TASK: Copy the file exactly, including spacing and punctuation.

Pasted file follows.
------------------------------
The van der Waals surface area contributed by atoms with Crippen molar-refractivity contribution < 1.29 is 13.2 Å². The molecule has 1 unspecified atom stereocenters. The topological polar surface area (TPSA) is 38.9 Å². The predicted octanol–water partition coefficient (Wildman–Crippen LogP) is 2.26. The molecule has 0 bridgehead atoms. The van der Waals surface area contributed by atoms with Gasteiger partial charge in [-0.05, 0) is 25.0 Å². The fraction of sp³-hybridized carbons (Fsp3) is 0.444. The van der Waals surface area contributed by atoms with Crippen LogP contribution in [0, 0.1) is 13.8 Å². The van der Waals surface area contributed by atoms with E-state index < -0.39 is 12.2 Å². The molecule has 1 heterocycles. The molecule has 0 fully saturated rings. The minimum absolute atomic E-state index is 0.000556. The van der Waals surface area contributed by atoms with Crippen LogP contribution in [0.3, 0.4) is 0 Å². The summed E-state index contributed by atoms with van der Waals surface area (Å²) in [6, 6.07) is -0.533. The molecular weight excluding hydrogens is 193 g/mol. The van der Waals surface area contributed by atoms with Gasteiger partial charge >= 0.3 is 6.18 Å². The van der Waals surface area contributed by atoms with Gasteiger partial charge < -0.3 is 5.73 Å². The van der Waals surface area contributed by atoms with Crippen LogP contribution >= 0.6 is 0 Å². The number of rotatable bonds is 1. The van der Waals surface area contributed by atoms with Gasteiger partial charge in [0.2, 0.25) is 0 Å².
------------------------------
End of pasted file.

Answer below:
The van der Waals surface area contributed by atoms with Crippen molar-refractivity contribution < 1.29 is 13.2 Å². The molecule has 1 unspecified atom stereocenters. The topological polar surface area (TPSA) is 38.9 Å². The predicted octanol–water partition coefficient (Wildman–Crippen LogP) is 2.26. The molecule has 0 bridgehead atoms. The van der Waals surface area contributed by atoms with Gasteiger partial charge in [-0.05, 0) is 25.0 Å². The fraction of sp³-hybridized carbons (Fsp3) is 0.444. The van der Waals surface area contributed by atoms with Crippen LogP contribution in [0, 0.1) is 13.8 Å². The van der Waals surface area contributed by atoms with E-state index < -0.39 is 12.2 Å². The molecule has 1 heterocycles. The molecule has 0 fully saturated rings. The minimum absolute atomic E-state index is 0.000556. The van der Waals surface area contributed by atoms with Crippen LogP contribution in [0.3, 0.4) is 0 Å². The summed E-state index contributed by atoms with van der Waals surface area (Å²) in [6, 6.07) is -0.533. The molecular weight excluding hydrogens is 193 g/mol. The van der Waals surface area contributed by atoms with Gasteiger partial charge >= 0.3 is 6.18 Å². The van der Waals surface area contributed by atoms with Gasteiger partial charge < -0.3 is 5.73 Å². The van der Waals surface area contributed by atoms with Crippen LogP contribution >= 0.6 is 0 Å². The number of rotatable bonds is 1. The van der Waals surface area contributed by atoms with Gasteiger partial charge in [0.2, 0.25) is 0 Å².